A movement that sprang from late 20th-century Roman Catholicism and has found a particularly welcoming environment in Latin America, liberation theology holds that the church must stand on the side of the impoverished and the downtrodden, and that it must, if necessary, support the overthrow of social systems that contribute to their oppression. Its more extreme advocates believe that capitalism is chief among the oppressive systems in causing social and material inequities around the world.
This movement is usually held to have begun with the second Latin American Bishops’ Conference, which was held in Colombia in 1968. At that conference, the attending bishops proposed to combine the teachings of Jesus Christ with those of Karl Marx as a way of justifying violent revolution to overthrow the economics of capitalism. The bishops interpreted every biblical criticism of the rich as a mandate to redistribute wealth from the haves to the have-nots, and every expression of compassion for the poor as a call for a social uprising by peasants and workers. At the end of the conference, the bishops issued a document affirming the rights of the poor and accusing industrialized nations of enriching themselves at the expense of Third World countries.
The liberation theology movement's seminal text, A Theology of Liberation, was written in 1971, three years after the Bishops’ Conference, by Gustavo Gutiérrez, a Peruvian priest and theologian.
But liberation theology's real creator was the Soviet Union's foreign intelligence and domestic security agency, the KGB. Patriarch Kirill, who today heads Russian Orthodox Church, secretly worked for the KGB under the code name “Mikhailov” and spent some 40 years promoting liberation theology. Ion Mihai Pacepa, the highest-ranking Soviet-bloc official ever to defect to the West, writes: "Liberation theology has been generally understood to be a marriage of Marxism and Christianity. What has not been understood is that it was not the product of Christians who pursued Communism, but of Communists who pursued Christians.... Its genesis was part of a highly classified Party/State Disinformation Program, formally approved in 1960 by KGB chairman Aleksandr Shelepin and Politburo member Aleksei Kirichenko, then the second in the party hierarchy after Nikita Khrushchev."
Adds Pacepa: "In 1971, the KGB sent Kirill — who had just been elevated to the rank of archimandrite — to Geneva as emissary of the Russian Orthodox Church to the World Council of Churches.... Kirill/Mikhailov’s main task was to involve the WCC in spreading the new liberation theology throughout Latin America. In 1975, the KGB was able to infiltrate Kirill into the Central Committee of the WCC — a position he held until he was “elected” patriarch of Russia, in 2009. Not long after he joined the Central Committee, Kirill reported to the KGB: 'Now the agenda of the WCC is also our agenda.'”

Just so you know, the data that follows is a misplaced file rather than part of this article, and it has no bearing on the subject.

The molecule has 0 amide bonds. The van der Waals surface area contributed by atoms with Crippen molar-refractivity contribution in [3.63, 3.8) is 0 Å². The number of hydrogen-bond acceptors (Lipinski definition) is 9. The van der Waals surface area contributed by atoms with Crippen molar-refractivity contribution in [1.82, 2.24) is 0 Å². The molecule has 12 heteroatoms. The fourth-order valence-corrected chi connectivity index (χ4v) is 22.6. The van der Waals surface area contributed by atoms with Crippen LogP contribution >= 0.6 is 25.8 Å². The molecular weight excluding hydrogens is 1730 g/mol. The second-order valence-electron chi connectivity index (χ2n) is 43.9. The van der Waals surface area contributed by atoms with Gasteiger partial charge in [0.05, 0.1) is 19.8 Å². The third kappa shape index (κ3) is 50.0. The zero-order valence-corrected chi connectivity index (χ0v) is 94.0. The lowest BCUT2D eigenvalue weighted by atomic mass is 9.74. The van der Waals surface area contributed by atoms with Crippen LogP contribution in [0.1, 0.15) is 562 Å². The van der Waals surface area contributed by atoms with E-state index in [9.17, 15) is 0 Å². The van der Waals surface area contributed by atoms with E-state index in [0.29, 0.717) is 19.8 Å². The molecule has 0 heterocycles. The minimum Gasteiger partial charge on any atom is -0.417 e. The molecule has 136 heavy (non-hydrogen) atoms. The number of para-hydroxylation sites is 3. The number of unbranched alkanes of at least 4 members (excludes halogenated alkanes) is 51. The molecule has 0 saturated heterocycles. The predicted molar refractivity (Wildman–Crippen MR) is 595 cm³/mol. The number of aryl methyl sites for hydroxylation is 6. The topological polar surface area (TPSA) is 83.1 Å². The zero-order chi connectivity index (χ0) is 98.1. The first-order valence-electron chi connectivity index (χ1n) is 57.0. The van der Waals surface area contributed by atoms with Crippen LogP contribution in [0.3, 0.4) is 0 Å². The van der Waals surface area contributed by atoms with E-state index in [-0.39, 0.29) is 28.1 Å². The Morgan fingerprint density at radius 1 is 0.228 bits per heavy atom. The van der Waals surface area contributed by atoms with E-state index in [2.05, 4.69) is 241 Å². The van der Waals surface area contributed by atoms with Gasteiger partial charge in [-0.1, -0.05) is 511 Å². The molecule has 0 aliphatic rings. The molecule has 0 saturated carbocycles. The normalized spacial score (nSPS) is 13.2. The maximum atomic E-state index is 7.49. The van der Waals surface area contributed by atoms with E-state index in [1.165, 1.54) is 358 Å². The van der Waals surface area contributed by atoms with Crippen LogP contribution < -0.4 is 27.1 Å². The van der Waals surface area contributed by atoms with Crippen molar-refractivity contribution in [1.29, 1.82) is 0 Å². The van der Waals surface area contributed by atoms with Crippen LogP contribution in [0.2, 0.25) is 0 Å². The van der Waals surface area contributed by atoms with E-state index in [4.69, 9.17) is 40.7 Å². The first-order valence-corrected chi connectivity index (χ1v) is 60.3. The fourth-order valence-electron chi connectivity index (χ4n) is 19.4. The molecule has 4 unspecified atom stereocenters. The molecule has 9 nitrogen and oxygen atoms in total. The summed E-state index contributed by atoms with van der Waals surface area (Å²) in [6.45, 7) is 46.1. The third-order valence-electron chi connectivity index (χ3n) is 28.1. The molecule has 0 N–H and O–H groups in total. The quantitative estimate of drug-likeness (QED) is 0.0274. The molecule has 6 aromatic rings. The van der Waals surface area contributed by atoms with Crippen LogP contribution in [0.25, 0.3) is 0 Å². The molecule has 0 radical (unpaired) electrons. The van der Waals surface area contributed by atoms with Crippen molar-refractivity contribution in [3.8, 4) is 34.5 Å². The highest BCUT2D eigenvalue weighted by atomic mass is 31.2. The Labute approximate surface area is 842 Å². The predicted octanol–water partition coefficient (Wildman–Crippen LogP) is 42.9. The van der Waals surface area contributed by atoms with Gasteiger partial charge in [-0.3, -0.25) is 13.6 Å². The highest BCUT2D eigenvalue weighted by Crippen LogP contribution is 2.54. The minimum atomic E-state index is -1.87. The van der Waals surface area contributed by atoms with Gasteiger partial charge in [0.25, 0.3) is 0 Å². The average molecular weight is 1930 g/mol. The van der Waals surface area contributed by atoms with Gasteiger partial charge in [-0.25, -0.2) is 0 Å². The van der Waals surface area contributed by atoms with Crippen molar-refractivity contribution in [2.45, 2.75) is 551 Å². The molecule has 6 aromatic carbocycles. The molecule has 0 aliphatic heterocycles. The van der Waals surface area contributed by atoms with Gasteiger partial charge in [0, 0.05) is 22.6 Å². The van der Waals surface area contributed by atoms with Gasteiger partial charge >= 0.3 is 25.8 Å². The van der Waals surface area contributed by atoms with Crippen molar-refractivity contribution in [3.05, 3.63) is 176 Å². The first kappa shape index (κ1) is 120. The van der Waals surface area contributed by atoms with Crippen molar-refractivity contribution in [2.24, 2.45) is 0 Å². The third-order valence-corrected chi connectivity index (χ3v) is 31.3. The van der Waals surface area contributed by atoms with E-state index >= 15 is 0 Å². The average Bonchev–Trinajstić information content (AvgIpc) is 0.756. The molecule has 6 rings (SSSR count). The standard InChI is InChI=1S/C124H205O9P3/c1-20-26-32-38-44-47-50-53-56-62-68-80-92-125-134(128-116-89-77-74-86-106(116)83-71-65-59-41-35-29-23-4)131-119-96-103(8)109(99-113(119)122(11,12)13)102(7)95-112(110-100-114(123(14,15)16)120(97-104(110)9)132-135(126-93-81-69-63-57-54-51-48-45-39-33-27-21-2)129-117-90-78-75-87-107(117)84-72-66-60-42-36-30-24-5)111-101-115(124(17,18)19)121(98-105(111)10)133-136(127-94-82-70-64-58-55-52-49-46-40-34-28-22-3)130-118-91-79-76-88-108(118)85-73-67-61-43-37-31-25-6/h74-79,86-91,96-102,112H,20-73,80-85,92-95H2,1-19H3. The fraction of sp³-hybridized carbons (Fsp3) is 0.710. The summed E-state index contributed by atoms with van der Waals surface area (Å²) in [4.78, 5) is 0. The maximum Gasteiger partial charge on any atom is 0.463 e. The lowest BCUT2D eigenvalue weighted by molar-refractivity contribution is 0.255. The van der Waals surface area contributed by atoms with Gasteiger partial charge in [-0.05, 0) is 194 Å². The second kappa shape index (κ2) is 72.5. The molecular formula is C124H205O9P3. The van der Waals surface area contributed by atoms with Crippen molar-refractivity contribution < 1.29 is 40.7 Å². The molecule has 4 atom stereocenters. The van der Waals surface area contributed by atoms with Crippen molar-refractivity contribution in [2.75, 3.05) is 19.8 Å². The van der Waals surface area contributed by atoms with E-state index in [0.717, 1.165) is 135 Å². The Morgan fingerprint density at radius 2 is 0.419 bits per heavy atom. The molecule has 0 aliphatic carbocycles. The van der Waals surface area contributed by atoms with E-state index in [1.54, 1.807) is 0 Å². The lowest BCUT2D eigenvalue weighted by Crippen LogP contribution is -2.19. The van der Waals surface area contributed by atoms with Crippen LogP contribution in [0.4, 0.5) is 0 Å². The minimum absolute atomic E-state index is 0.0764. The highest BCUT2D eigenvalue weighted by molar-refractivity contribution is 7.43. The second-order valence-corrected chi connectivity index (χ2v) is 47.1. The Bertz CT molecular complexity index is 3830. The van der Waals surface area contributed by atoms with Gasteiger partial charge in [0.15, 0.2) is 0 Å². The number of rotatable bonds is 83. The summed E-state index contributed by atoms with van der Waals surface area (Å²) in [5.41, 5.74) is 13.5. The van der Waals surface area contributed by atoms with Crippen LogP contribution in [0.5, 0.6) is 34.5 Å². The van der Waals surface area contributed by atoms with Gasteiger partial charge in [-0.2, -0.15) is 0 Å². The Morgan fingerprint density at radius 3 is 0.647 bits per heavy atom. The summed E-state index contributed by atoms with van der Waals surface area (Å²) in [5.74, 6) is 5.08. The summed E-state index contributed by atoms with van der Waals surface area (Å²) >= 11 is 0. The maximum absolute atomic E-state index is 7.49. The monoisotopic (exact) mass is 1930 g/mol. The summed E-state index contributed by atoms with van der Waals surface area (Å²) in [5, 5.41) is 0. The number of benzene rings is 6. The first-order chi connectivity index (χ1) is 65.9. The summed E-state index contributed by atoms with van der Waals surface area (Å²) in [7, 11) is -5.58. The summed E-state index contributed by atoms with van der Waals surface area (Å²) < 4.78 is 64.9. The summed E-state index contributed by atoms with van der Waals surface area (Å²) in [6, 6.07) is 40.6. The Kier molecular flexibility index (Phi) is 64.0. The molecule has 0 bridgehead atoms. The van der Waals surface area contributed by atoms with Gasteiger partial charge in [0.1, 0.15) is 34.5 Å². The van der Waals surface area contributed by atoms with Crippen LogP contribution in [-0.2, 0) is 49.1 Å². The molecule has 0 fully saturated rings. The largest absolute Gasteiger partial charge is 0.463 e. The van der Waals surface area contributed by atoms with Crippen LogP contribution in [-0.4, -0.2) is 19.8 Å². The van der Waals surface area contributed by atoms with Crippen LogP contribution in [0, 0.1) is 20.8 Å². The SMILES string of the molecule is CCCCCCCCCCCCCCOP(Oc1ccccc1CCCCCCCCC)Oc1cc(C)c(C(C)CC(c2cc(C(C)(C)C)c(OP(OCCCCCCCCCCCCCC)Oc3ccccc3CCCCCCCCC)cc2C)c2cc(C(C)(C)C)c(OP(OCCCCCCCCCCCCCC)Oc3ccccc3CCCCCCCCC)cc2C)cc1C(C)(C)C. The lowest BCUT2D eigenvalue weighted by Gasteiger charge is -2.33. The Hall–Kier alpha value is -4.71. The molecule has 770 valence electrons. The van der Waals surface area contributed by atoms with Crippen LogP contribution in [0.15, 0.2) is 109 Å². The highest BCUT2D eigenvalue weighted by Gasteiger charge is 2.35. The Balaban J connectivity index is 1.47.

Prior to liberation theology, Catholicism was unambiguously hostile to socialism and communism, which it saw as “godless.” From the earliest centuries of the Christian era, a long line of orthodox theologians had consistently rejected collective ownership, embraced private property, and affirmed business economies. In the first year of his papacy, Pope Leo XIII (1878-1903) devoted an encyclical to criticizing socialism.
But in using the texts of the New Testament to justify political activism, even violent activism (Jesus was often portrayed as a revolutionary dressed in guerrilla fatigues and carrying a rifle), liberation theology seemed to embrace socialist theory as well. Dressing up Marxism as Christianity put it at odds with the Vatican, which, in the 1990s under Pope John Paul II, began trying to slow the movement's momentum through the appointment of more conservative prelates throughout Latin America.
Ultimately, liberation theology was crippled by a convergence of several factors: (a) oppsition by the Church hierarchy; (b) the defeat of the Marxist Sandinistas in Nicaragua and the FMLN in El Salvador; and (c) the free market economics boom that swept through Latin America soon after those defeats. This boom demonstrated that economic growth was a far more efficient way of fighting poverty than armed struggle.
Adapted from "Catholics for Marx," by Father Robert Sirico (June 3, 2004), and "The Secret Roots of Liberation Theology," By Ion Mihai Pacep (April 23, 2015).